Her voice is a smoker’s phlegmy prattle; it clacks across the table, little splintering thrusts. “Have what you want, Darin”—extravagant with the last of my grandfather’s money. (And hers too, in a very real way.) In public, out of her house, the voice seems stranger. She is a small and frail person, breakable.
“Anyhow,” I say, “getting back to books for a moment.” I’m home from college on some break, and feeling adult, or wanting to; I tell my family about a writer named Philip Roth who they should really check out.
My grandmother looks up for a second, and the withered face withers more. The mouth falls—baffled, a small black loop.
“Mom?” my father asks. Grandma looks peacefully entranced, like a pianist whose eyes drift and dream after a long, rapt concerto.
“Mom!” My father is up and pushing aside the table, knocking water, catching the napery and spilling everything. In the shocked moment, I think of this of as overly dramatic.
When Grandma leans into me—I’m up now too—I smell the must off her, and vitamins, and clean old clothes that haven’t seen many washings and no sunlight.
She’d had a stroke—she recovered, and afterwards seemed physically if not mentally slower. We never went out to dinner again.
Some things here don’t add up. About the way my family tells my grandparents’ story.
It seems clear Isidore and Rhoda must have been together, romancing in secret, before he left. And why had Harriet started drinking? Had Isidore cheated before? Why did no one—not Isidore, not anyone—try to get Harriet help?
Surely AA was well known enough, and alcoholism familiar enough, for someone to have intervened earlier on her behalf?
It’s true Harriet didn’t want a divorce—on her deathbed she talked proudly to nurses about “her husband,” present tense, though he’d A) been dead for three years, and B) lived with another woman, Harriet’s erstwhile friend, for the last three decades of his life. This struck me, at the time, as the saddest thing I’d ever seen in person.
So, yes, she hadn’t wanted a divorce. But Isidore also benefited from not offering her one. He paid to support Harriet—keeping her in the big house they’d shared in Great Neck, long after he could afford it. But wasn’t it what a divorce settlement would’ve given her, anyway?
And of course, the other thing a divorce would’ve given her: freedom. She might have moved on.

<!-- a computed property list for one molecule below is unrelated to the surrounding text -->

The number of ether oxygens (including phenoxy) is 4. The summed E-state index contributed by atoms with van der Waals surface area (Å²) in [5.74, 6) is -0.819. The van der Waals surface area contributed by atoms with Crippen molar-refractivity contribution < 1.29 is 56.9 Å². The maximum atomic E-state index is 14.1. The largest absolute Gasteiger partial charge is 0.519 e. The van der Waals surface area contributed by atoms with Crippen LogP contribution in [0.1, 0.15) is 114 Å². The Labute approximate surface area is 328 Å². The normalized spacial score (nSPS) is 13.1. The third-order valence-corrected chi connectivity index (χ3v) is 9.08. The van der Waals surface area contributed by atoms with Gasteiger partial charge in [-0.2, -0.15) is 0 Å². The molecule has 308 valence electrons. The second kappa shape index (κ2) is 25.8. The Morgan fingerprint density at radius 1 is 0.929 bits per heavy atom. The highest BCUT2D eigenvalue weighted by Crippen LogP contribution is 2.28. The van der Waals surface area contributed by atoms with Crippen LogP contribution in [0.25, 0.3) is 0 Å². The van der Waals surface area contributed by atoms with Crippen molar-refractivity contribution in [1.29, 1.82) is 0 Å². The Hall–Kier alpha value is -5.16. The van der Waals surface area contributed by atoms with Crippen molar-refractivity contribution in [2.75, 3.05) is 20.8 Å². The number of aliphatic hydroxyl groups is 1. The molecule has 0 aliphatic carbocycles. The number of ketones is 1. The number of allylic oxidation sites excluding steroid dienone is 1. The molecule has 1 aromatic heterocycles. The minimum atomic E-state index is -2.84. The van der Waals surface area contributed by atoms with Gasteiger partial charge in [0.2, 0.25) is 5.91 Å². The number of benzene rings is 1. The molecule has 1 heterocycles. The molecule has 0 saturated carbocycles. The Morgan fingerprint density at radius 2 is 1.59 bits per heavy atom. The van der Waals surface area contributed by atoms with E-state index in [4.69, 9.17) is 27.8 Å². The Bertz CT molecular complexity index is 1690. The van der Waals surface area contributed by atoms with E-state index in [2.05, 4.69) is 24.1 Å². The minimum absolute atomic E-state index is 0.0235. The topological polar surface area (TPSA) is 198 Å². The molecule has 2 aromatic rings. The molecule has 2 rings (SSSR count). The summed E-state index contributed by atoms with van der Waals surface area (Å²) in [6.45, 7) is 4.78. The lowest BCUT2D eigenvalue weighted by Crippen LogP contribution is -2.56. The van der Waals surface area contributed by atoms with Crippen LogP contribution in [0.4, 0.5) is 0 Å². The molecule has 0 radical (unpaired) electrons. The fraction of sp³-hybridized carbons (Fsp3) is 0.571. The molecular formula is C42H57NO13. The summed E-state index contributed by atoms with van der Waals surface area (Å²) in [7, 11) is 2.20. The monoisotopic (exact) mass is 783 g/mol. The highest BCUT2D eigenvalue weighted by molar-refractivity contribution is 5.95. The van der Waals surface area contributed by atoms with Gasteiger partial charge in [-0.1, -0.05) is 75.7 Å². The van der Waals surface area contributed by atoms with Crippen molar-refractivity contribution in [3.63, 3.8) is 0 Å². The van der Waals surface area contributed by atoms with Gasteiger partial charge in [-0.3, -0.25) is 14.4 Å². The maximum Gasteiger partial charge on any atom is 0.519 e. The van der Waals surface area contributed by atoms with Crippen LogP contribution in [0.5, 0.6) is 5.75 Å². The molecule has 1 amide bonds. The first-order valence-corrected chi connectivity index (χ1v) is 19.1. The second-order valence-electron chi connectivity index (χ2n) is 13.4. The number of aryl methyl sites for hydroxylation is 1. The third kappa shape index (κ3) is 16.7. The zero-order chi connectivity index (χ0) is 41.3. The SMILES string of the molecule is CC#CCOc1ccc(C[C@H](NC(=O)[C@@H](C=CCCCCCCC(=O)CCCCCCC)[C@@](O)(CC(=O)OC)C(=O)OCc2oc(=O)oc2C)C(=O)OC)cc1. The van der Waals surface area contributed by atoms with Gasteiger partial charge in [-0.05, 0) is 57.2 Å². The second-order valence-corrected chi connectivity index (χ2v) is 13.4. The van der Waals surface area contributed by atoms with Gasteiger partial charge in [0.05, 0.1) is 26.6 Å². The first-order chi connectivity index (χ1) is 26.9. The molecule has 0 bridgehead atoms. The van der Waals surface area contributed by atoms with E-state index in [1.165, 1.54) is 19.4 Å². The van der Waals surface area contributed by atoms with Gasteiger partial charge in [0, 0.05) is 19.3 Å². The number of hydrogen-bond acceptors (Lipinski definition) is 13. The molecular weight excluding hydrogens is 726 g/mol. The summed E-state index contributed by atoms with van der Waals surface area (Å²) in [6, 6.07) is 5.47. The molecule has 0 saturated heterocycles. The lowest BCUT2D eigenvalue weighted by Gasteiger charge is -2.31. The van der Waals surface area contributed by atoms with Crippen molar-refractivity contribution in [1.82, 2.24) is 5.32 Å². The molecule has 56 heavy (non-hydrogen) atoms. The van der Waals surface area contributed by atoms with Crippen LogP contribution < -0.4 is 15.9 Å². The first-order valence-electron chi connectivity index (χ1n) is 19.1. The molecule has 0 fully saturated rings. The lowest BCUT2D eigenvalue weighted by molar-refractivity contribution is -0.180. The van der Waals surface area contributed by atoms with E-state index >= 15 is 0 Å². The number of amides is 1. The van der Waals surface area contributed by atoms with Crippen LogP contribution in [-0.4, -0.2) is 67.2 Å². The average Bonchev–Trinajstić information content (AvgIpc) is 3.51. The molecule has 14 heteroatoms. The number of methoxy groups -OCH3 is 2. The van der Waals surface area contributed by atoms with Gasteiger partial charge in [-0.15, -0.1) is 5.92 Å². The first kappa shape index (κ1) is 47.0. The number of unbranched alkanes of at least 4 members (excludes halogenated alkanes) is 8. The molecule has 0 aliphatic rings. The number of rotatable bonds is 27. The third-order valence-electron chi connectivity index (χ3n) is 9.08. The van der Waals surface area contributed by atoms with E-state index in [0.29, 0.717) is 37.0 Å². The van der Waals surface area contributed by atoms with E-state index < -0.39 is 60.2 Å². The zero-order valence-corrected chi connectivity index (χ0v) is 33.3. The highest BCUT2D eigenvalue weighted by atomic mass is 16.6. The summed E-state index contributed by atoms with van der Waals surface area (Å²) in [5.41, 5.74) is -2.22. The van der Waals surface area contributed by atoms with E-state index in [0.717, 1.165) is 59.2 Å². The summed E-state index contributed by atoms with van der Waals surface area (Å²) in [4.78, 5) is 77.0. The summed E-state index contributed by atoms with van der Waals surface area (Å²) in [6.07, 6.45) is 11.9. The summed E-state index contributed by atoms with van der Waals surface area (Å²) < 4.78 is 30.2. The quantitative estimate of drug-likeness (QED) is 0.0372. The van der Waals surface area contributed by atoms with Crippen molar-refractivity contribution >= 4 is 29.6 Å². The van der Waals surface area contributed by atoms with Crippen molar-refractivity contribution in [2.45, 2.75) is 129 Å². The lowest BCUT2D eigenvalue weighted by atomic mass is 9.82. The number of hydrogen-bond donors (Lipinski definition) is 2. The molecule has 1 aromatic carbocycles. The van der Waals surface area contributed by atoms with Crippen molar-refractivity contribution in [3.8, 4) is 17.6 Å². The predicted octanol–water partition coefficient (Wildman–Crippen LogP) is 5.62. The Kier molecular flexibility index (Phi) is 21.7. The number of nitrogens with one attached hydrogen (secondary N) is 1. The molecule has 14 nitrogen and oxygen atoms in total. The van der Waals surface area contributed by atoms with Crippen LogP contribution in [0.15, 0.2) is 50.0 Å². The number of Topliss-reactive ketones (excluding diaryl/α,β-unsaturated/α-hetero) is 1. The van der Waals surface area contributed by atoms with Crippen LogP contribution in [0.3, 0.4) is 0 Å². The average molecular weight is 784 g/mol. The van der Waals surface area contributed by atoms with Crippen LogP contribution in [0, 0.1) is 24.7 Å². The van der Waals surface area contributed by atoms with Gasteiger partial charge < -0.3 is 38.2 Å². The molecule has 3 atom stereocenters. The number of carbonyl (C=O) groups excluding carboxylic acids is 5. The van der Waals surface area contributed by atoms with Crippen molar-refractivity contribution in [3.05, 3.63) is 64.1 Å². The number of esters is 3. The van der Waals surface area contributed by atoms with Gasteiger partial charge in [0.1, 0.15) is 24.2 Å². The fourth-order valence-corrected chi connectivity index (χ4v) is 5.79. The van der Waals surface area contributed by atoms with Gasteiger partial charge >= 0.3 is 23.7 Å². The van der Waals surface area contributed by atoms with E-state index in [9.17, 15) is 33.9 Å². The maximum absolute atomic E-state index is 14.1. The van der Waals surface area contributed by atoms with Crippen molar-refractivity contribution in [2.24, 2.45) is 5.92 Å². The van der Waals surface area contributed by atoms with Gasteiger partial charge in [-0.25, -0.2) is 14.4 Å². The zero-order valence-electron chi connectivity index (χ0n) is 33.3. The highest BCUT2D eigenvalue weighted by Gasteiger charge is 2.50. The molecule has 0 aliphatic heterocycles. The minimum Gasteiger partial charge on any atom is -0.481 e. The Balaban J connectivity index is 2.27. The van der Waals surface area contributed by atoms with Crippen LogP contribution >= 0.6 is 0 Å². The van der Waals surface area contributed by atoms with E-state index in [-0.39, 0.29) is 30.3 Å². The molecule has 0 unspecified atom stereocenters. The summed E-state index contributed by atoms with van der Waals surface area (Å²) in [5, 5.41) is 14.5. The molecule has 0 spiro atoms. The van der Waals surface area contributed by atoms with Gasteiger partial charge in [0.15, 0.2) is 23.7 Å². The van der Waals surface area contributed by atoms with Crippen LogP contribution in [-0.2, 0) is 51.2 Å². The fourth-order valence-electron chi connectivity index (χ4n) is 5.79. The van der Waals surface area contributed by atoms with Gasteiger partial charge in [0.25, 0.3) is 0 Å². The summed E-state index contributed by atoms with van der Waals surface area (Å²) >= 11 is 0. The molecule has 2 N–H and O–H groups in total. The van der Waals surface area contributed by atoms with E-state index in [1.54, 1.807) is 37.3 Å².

There were other things my grandfather did, other borderline cruelties.
Before he lost his real estate company, he could’ve asked either of his two sons—both in the same industry—to join him. He never did, wounding them both, though neither admits it. They might have been able to save the family cash we all certainly could use.
But he was kind and supportive, driving from Manhattan to the suburbs with Rhoda when I was in high school to watch me in Battle of the Bands, sitting through awful versions of songs he must have hated. (He wasn’t a “Whole Lotta Love” or “La Grange” type of guy.) He attended my graduation and my sister’s. He gave me (and discussed) books when he saw I liked writing and reading. All of it.
My grandmother died three years after he did, and that’s when I realized I had a lot of anger toward him and Rhoda, whom I had also loved, and who outlived them all—by many years. In a way, writing my book was my way of reclaiming the story of my grandmother, who at the least had been underappreciated by my family.
But it also is an act of love toward my grandfather.
In U and I (1991), Nicholson Baker examines his love of/complicated feelings toward John Updike. Rhetorically he asks whether Updike was mean, and answered himself. “Yes, he is mean.” Baker points to the short story “Wife-Wooing”: “The meanness that first bothered me, though, when I encountered it a decade ago, long before I was married, was in a short story in Pigeon Feathers.”
In that story, Updike’s narrator looks at his wife and thinks: “In the morning, to my relief, you are ugly…. The skin between your breasts is a sad yellow.” Another sentence also nags at Baker: “Seven years have worn this woman.’” Baker writes, “This hit me as inexcusably brutal when I read it. I couldn’t imagine Updike’s real, nonfictional wife reading that paragraph and not being made very unhappy.”